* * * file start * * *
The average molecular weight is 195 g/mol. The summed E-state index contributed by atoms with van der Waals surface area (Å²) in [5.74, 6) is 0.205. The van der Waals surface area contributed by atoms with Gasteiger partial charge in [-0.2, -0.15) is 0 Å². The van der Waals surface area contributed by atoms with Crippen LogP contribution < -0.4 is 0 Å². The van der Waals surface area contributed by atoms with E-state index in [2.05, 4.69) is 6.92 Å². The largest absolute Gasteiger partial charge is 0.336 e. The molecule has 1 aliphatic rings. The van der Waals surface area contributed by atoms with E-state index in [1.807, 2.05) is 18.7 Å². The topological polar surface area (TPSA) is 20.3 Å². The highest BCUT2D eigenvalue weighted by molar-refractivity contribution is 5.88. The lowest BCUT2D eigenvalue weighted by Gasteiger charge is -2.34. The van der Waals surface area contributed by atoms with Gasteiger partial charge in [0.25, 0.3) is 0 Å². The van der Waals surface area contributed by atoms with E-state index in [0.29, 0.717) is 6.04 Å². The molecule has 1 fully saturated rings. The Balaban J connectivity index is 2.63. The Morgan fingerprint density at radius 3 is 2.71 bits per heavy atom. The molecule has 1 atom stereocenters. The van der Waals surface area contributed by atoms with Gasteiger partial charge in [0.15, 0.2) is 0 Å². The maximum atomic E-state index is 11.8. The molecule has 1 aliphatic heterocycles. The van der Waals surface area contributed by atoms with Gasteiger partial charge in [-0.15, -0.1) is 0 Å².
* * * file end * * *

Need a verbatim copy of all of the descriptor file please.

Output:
The average molecular weight is 195 g/mol. The summed E-state index contributed by atoms with van der Waals surface area (Å²) in [5.74, 6) is 0.205. The van der Waals surface area contributed by atoms with Gasteiger partial charge in [-0.2, -0.15) is 0 Å². The van der Waals surface area contributed by atoms with Crippen LogP contribution < -0.4 is 0 Å². The van der Waals surface area contributed by atoms with E-state index in [2.05, 4.69) is 6.92 Å². The largest absolute Gasteiger partial charge is 0.336 e. The molecule has 1 aliphatic rings. The van der Waals surface area contributed by atoms with E-state index in [1.807, 2.05) is 18.7 Å². The topological polar surface area (TPSA) is 20.3 Å². The highest BCUT2D eigenvalue weighted by molar-refractivity contribution is 5.88. The lowest BCUT2D eigenvalue weighted by Gasteiger charge is -2.34. The van der Waals surface area contributed by atoms with Gasteiger partial charge in [0.25, 0.3) is 0 Å². The van der Waals surface area contributed by atoms with E-state index in [0.29, 0.717) is 6.04 Å². The molecule has 1 fully saturated rings. The Balaban J connectivity index is 2.63. The Morgan fingerprint density at radius 3 is 2.71 bits per heavy atom. The molecule has 1 atom stereocenters. The van der Waals surface area contributed by atoms with Gasteiger partial charge in [0.15, 0.2) is 0 Å². The maximum atomic E-state index is 11.8. The molecule has 1 aliphatic heterocycles. The van der Waals surface area contributed by atoms with Gasteiger partial charge in [-0.15, -0.1) is 0 Å².